Bone health may not be the most glamorous topic to think about, but it’s extremely important nonetheless. This is especially true for women who naturally begin losing bone strength when they enter menopause. After menopause, women continue to lose bone mass (osteoporosis) and bone strength, which increases the risk of breaks and fractures. What’s worse, you can easily experience bone loss without realizing it. More than 60 percent of spine fractures from osteoporosis cause no pain and are only noticeable from a change in posture or height.
While there is no way to prevent bone loss forever, there are certain things you can do to strengthen your bones today to postpone and minimize bone loss as much as possible. It’s never too late to start focusing on bone health.
Do strength training exercises:
Women often avoid strength training and weight training due to the fear of getting bulky muscles, but skipping a strength training session is one of the fastest ways to weaken your bones. To incorporate strength training into your routine, add in exercises that incorporate weights, whether from free-standing weights or your own body weight. These exercises include but are not limited to, squats, dumbbell lifts, pushups, bench presses, pull ups, planks, and lunges.
Vitamin D is essential to allow your bones to properly absorb and use calcium. You can’t have one without the other. To get more vitamin-D in your diet, you can take a supplement like Activ D3 or eat fortified foods like cereal, milk, and orange juice.
Calcium is the primary mineral responsible for bone and tooth development. Make sure you’re getting enough calcium every day through your diet and Good sources of calcium are milk, yogurt, and cheese. You can also get it through mom-dairy sources like white beans, figs, bok choy, kale, almonds, and oranges.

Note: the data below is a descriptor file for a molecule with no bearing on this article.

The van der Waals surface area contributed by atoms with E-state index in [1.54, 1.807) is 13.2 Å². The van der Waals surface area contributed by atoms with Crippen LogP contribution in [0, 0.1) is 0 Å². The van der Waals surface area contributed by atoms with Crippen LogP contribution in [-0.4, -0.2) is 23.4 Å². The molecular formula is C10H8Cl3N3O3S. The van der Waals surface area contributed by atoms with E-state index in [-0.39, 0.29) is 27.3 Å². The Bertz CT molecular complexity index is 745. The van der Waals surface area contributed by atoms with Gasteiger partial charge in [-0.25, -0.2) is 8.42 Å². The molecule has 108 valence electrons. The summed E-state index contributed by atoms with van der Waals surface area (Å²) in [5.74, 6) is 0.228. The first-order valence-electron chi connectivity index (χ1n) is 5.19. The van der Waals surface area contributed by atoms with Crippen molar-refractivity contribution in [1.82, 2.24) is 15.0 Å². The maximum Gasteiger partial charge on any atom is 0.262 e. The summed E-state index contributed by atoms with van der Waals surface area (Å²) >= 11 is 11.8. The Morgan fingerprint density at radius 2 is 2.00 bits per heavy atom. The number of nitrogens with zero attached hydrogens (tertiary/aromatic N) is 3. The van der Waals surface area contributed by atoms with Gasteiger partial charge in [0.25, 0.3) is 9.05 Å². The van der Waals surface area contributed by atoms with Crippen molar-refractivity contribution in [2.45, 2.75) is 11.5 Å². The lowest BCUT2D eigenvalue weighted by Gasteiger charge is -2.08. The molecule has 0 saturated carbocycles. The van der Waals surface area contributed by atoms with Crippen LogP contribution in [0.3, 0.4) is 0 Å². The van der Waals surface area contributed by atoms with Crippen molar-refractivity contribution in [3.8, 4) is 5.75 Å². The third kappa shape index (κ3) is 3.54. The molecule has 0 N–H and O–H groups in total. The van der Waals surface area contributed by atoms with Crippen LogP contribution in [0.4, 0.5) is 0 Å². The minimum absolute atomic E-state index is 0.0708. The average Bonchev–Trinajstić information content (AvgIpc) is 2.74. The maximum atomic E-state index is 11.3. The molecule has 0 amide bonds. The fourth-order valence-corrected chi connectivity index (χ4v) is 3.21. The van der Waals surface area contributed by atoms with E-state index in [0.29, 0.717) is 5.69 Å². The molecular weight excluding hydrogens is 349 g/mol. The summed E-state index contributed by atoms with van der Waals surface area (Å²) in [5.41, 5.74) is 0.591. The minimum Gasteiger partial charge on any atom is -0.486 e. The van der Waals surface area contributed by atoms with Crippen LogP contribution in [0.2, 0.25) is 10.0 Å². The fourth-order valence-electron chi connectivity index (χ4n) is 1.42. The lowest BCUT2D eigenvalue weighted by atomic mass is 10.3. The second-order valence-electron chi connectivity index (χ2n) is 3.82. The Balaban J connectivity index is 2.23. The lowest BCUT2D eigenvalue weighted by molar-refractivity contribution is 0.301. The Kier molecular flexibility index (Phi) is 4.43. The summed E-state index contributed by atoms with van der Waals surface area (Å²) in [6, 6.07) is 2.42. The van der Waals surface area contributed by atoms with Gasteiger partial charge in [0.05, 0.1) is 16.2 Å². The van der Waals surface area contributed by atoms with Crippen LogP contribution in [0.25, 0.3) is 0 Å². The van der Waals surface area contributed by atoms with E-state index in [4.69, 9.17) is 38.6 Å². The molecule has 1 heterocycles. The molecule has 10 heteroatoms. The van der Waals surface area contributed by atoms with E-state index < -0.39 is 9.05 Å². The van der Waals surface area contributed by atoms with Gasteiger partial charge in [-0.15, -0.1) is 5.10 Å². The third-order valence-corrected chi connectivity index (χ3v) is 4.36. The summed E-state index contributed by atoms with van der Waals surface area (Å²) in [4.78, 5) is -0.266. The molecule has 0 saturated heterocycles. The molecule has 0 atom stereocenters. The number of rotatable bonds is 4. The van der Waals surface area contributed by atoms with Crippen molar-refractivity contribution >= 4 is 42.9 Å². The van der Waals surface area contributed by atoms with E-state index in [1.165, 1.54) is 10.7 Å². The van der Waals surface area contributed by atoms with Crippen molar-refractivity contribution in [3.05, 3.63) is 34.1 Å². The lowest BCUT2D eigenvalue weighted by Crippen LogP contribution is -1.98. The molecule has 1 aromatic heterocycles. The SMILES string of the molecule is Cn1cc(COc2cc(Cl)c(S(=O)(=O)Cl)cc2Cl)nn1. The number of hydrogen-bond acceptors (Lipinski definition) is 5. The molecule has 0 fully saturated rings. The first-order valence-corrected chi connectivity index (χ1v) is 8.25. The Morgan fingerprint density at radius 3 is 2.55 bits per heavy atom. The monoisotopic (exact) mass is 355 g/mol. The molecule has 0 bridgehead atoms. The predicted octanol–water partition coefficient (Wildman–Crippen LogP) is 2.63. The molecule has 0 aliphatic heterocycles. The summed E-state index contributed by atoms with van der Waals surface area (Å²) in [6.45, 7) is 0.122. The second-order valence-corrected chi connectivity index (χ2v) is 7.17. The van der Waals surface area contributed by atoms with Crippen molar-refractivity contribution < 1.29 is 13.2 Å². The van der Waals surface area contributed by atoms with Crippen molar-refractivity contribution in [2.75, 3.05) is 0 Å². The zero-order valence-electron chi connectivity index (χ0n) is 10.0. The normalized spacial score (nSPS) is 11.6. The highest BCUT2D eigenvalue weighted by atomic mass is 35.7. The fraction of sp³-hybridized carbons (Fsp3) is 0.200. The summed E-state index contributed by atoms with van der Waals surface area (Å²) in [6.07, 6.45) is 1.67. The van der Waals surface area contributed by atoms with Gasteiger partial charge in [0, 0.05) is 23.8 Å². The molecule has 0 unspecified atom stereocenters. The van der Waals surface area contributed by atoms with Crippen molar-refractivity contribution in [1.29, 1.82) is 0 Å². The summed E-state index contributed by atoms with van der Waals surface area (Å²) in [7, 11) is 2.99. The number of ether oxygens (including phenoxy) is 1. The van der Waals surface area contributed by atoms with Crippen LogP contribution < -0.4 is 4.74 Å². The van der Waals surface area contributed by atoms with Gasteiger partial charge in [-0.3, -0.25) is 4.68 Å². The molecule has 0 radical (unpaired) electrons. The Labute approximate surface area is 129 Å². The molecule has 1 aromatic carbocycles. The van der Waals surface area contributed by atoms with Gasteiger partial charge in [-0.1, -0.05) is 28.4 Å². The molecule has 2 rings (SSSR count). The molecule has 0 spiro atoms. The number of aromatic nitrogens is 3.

Boost Your Potassium Intake:
Potassium doesn’t directly improve bone health, but it can neutralize acids that would otherwise leach calcium from your bones. It’s potassium with the assist! To increase your potassium intake, eat sweet potatoes, bananas, and yogurt.
Cut back on substances:
Coffee and cigarettes negatively impact your bone health. Too much caffeine, as well as being a smoker, can interfere with your bones’ ability to absorb calcium, which keeps them strong. Alcohol (consumed in large quantities) can inhibit the benefits of Vitamin-D and exacerbate bone loss. However, one to two glasses of wine per day can actually improve bone health, so you don’t have to cut it out altogether.
Know your family history:
Because osteoporosis is hereditary, it’s important to know your family history with bone health so you can take precautions against it. The greatest familial risk comes from a parent or immediate sibling with osteoporosis, but grandparents and aunts/uncles can also increase your risk. So, find a time that’s not too awkward and ask your family about their bone health.
If you feel that you may be at a heightened risk of developing weak or brittle bones, contact Lisanne Wellness Center today at 713-461-WELL. Together, we can develop a plan to protect your bones potentially including a tailored diet, exercise routine, and supplements.